The Uniformed Services Employment and Reemployment Rights Act (USERRA) does not require employers to provide paid leave to employees serving in the armed forces. However, a number of employers provide some supplement to make up the difference between military pay and the employee’s regular salary. Last month, the Sixth Circuit Court of Appeals punished an employer that failed to follow its own policy regarding supplemental pay.
In Koehler v. PepsiAmericas, Inc. (unpublished), a route driver was called away for service in the Army Reserves. Pepsi’s policy stated that the company would bridge the gap between Army pay and the driver’s regular wages. However, the employee was later informed that the employer “changed its mind” about the supplemental pay, and actually withdrew the direct deposit from his bank account. He sued, alleging violation of ERISA.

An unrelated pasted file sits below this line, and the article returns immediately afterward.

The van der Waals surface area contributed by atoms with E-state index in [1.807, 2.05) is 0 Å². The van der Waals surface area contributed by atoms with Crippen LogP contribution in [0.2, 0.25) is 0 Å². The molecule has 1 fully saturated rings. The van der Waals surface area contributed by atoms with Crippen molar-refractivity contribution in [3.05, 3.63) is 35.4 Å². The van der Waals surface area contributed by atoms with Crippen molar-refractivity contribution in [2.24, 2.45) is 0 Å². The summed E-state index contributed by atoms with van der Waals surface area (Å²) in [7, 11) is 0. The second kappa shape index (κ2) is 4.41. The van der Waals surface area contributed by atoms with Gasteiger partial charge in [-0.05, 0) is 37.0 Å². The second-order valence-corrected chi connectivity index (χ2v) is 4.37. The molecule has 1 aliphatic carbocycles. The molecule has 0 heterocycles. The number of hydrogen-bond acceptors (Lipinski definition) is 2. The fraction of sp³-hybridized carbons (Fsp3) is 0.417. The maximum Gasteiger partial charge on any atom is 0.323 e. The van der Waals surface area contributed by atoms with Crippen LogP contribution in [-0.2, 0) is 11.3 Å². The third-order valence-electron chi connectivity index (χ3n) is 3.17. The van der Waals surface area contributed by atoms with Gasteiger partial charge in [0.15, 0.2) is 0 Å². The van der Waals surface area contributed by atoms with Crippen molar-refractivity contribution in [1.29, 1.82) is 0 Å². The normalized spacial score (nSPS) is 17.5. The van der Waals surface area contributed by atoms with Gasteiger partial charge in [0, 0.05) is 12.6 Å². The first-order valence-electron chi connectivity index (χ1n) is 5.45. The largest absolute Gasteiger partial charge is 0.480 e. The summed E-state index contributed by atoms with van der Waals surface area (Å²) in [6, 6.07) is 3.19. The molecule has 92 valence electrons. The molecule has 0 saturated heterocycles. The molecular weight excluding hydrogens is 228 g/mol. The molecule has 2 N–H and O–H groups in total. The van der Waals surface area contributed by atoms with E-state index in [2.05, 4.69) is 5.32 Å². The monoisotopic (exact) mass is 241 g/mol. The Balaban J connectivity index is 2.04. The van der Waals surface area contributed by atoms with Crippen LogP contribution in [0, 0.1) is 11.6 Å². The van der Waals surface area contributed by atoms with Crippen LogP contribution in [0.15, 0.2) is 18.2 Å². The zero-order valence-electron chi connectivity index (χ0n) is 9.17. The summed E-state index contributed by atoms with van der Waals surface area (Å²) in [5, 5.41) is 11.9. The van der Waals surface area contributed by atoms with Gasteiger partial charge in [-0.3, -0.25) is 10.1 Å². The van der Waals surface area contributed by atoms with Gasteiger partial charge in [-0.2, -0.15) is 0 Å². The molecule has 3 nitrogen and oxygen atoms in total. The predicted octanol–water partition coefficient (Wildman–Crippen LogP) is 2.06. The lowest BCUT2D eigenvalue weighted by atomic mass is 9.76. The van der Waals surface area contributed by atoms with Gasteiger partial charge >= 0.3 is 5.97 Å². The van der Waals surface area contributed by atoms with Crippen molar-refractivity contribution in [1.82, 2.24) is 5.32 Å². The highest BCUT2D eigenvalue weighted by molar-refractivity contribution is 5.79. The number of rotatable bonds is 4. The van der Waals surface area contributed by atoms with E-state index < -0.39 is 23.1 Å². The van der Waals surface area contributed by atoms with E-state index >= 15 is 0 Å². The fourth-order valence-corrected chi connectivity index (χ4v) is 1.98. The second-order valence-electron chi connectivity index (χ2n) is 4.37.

The Sixth Circuit agreed, finding a willful USERRA violation. It affirmed double damages, attorneys fees, and liquidated damages under a state law conversion theory. Even though the supplemental pay was voluntary, once the employer made the promise to pay through its policy, failure to live up to that promise violated USERRA’s antidiscrimination requirements.
The employer’s actions in this case appear to have been particularly egregious. However, this decision may serve as a deterrent to employers who otherwise would be inclined to assist employees with financial hardships caused by military service. Employers that adopt such supplemental pay policies should understand that they become legally binding obligations. When putting the policy in place, employers may want to consider caps or other limits intended to make sure that the financial obligation does not exceed the employer’s expectations.